‘Unlikely we will return to life as we knew it’
To say this year has been challenging would be an understatement.
The upheaval created by COVID-19 has been chaotic and unsettling.
It has been stressful and, for the families and friends of six Queenslanders who have died of this disease, it has been tragic.
The bad news is, it's unlikely that we will return to life as we knew it.
The good news is, Queenslanders have proven they are strong, stoic, adaptable and responsible.
So let me take this opportunity to say thank you.
Because of you, we are enduring this pandemic far better than most jurisdictions, not only in Australia, but around the world.
Our COVID-19 tally remains at 1091 and we currently only have nine active cases.
I have to admit I feared we would be in a much worse position than this when the novel coronavirus emerged as a global threat at the beginning of the year.
Our modelling at the time painted a dire picture.
If COVID-19 had impacted the state as modelling suggested it might, some one million Queenslanders could have been infected.
An estimated 200,000 people would have been hospitalised. And 10,000 people could have died.
To be where we are now is an incredible effort.
Your response has been brilliant. It's energised myself and my team at times when we've been exhausted and emotional.
I am so glad that I have the privilege of being the Chief Health Officer in Queensland.
I know the measures we have put in place have caused heartache, stress, inconvenience and, at times, confusion.
But they are necessary. By complying with these directions, you are protecting yourself, your family and your friends from this disease.
It is not a stretch to say that you have saved lives.
I know people who have been unable to visit their parents in nursing homes.
As much as it saddens them, they understand that those restrictions are in place because they know their elderly mum or dad are particularly vulnerable to COVID-19.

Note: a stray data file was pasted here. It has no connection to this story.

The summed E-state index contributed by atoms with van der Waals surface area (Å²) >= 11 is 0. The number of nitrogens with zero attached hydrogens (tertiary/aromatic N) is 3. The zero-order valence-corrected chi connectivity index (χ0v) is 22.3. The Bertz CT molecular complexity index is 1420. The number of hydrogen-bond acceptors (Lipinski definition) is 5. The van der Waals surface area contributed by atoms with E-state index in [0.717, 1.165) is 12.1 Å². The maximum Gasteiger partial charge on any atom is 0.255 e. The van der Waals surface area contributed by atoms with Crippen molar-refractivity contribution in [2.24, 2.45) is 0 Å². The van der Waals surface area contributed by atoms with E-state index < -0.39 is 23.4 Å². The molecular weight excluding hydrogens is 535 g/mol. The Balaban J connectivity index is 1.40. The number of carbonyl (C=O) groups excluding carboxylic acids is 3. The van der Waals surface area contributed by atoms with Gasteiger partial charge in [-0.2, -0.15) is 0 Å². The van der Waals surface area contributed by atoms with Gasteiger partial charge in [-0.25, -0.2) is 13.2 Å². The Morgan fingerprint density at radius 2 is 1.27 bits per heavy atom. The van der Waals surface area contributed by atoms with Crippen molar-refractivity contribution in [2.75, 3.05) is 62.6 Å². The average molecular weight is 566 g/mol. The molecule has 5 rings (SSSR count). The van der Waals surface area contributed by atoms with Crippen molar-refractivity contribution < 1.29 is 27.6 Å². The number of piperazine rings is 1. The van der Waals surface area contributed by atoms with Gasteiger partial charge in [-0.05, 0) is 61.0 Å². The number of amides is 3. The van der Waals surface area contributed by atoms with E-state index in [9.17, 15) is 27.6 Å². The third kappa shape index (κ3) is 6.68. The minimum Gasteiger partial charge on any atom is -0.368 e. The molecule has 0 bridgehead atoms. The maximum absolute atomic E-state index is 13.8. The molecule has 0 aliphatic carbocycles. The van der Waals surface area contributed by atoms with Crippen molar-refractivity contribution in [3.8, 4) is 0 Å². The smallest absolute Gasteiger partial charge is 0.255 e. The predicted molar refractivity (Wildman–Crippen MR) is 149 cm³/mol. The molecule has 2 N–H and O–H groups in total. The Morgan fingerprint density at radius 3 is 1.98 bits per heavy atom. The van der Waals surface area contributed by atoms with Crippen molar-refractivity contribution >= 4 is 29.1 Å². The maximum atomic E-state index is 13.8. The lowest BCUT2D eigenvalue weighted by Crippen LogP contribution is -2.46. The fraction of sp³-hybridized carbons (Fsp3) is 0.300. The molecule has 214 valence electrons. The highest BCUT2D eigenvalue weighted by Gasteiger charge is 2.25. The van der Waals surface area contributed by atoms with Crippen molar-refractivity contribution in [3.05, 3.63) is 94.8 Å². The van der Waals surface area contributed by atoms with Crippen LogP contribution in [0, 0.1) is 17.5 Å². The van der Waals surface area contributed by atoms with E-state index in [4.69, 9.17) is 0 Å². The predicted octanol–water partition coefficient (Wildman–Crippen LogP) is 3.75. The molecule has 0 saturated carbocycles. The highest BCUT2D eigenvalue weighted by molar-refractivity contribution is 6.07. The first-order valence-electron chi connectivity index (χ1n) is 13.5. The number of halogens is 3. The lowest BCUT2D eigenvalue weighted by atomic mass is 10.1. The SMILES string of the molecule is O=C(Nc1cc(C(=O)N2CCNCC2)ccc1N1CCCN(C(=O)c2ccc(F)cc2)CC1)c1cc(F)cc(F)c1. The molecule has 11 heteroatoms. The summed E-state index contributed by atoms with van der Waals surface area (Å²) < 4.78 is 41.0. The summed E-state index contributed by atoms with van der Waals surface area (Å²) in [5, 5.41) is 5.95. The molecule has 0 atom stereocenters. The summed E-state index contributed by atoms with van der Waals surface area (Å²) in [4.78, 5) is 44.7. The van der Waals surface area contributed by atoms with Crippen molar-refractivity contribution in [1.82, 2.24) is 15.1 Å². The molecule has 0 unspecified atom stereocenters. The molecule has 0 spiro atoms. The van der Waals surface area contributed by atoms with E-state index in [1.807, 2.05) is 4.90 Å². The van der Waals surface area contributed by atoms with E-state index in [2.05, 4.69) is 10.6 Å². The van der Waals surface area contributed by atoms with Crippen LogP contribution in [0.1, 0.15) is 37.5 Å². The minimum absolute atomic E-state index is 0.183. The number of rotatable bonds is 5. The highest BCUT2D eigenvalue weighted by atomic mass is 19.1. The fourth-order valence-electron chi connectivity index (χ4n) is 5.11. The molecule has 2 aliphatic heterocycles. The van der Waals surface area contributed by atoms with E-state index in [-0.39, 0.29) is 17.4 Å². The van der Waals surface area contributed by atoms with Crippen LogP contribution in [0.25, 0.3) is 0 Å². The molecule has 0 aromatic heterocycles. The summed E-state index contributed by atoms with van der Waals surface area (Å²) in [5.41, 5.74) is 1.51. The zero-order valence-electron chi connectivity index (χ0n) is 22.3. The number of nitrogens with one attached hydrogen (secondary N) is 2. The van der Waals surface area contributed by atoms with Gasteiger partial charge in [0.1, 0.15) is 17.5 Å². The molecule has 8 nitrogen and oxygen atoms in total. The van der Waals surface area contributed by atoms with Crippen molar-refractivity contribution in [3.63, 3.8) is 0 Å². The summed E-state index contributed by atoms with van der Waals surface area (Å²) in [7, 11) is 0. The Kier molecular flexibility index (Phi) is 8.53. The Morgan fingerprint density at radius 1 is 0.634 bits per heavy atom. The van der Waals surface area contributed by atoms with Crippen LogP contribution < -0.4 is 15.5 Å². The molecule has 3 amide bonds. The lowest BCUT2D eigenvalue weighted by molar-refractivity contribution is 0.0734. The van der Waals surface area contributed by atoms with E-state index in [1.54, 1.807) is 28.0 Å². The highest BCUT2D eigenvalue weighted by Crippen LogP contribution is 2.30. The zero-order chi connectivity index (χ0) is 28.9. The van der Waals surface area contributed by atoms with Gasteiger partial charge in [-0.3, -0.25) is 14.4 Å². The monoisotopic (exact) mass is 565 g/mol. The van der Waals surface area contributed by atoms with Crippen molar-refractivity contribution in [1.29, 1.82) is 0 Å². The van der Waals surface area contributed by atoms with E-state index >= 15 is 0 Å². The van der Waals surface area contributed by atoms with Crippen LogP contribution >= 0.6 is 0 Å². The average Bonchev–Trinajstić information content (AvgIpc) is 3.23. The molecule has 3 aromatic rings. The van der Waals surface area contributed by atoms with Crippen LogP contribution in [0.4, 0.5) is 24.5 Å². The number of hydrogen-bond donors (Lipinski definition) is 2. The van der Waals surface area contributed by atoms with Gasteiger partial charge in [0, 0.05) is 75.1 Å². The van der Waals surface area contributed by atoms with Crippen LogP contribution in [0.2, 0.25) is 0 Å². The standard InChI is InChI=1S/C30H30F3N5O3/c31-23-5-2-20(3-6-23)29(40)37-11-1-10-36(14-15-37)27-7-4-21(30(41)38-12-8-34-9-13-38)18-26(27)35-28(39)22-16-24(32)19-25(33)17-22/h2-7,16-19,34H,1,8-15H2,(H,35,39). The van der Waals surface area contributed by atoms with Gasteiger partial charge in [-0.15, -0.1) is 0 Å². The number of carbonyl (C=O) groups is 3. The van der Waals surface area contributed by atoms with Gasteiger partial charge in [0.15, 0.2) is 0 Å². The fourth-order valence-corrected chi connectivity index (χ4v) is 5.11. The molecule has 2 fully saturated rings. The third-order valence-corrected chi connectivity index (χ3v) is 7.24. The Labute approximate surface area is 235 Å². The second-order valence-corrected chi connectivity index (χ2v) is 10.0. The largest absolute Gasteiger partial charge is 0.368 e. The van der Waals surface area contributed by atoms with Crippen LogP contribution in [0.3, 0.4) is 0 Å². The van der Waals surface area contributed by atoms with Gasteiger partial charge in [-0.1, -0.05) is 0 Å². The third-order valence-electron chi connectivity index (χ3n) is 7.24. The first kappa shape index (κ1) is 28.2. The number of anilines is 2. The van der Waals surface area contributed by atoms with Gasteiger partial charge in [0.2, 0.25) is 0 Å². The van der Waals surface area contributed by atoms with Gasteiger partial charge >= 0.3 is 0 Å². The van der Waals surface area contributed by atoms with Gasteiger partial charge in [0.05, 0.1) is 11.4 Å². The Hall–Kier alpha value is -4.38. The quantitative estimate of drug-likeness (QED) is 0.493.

The little things count.
Seeing you do something as simple as sanitise your hands is heartening.
As does hearing your stories about staying home from work because you woke up with the sniffles or a tickle in your throat.
These actions might seem minor, but they are important.
After we detected the Logan cluster last month, people across the entire state responded by getting tested, even though for many, it meant they had to isolate for a few days.
Fortunately, that cluster was confined to just a handful of cases.
Just as it only takes one match to ignite a bushfire, it only takes one infection to trigger an outbreak.
Queenslanders know that.
You understand that we are fighting the same disease that is causing deaths on a daily basis in Victoria and has devastated other nations like the United States, Brazil and Italy, not some diluted or less potent version of COVID-19.
This is far from over. This is only the beginning of this pandemic.
We're in a good situation, if we can just hold our nerve and keep going.
We need to keep doing what we're doing and that is being vigilant, following our directions and practising proper hygiene.
All this comes down to taking care of ourselves and others.
That is what Queensland has done exceptionally well.